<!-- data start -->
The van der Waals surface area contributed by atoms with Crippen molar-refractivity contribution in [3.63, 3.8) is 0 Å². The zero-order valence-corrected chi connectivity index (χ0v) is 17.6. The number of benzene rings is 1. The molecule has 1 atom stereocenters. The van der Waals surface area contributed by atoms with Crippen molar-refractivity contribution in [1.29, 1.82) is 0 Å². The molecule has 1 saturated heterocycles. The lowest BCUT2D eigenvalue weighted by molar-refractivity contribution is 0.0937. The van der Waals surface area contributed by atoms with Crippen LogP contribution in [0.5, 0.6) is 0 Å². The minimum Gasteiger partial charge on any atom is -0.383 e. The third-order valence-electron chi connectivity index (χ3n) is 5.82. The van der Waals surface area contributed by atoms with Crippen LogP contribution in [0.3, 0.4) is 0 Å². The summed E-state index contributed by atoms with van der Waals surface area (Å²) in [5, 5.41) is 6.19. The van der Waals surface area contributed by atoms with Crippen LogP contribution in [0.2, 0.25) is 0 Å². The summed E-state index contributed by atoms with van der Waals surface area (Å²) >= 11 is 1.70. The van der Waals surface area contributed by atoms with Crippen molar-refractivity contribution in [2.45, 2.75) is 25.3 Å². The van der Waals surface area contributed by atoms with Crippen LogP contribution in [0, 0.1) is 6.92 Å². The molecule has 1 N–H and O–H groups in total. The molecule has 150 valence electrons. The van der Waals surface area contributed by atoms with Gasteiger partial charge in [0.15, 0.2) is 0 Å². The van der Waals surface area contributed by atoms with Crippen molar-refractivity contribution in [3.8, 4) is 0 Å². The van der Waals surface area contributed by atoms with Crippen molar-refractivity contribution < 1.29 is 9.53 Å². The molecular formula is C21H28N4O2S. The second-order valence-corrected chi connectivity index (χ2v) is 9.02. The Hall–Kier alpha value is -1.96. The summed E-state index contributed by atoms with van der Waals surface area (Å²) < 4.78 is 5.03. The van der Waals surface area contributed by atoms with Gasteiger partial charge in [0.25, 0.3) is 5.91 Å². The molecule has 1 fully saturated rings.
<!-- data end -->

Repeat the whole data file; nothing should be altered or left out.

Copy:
The van der Waals surface area contributed by atoms with Crippen molar-refractivity contribution in [3.63, 3.8) is 0 Å². The zero-order valence-corrected chi connectivity index (χ0v) is 17.6. The number of benzene rings is 1. The molecule has 1 atom stereocenters. The van der Waals surface area contributed by atoms with Crippen molar-refractivity contribution in [1.29, 1.82) is 0 Å². The molecule has 1 saturated heterocycles. The lowest BCUT2D eigenvalue weighted by molar-refractivity contribution is 0.0937. The van der Waals surface area contributed by atoms with Crippen LogP contribution in [0.5, 0.6) is 0 Å². The minimum Gasteiger partial charge on any atom is -0.383 e. The third-order valence-electron chi connectivity index (χ3n) is 5.82. The van der Waals surface area contributed by atoms with Crippen LogP contribution in [0.3, 0.4) is 0 Å². The summed E-state index contributed by atoms with van der Waals surface area (Å²) in [5, 5.41) is 6.19. The van der Waals surface area contributed by atoms with Crippen LogP contribution in [0.2, 0.25) is 0 Å². The summed E-state index contributed by atoms with van der Waals surface area (Å²) >= 11 is 1.70. The van der Waals surface area contributed by atoms with Crippen molar-refractivity contribution in [2.45, 2.75) is 25.3 Å². The van der Waals surface area contributed by atoms with Crippen LogP contribution in [0, 0.1) is 6.92 Å². The molecule has 1 N–H and O–H groups in total. The molecule has 150 valence electrons. The van der Waals surface area contributed by atoms with Gasteiger partial charge in [0.15, 0.2) is 0 Å². The van der Waals surface area contributed by atoms with Crippen molar-refractivity contribution in [3.8, 4) is 0 Å². The van der Waals surface area contributed by atoms with Crippen molar-refractivity contribution < 1.29 is 9.53 Å². The molecular formula is C21H28N4O2S. The second-order valence-corrected chi connectivity index (χ2v) is 9.02. The Hall–Kier alpha value is -1.96. The summed E-state index contributed by atoms with van der Waals surface area (Å²) < 4.78 is 5.03. The van der Waals surface area contributed by atoms with Gasteiger partial charge in [0.25, 0.3) is 5.91 Å². The molecule has 1 fully saturated rings.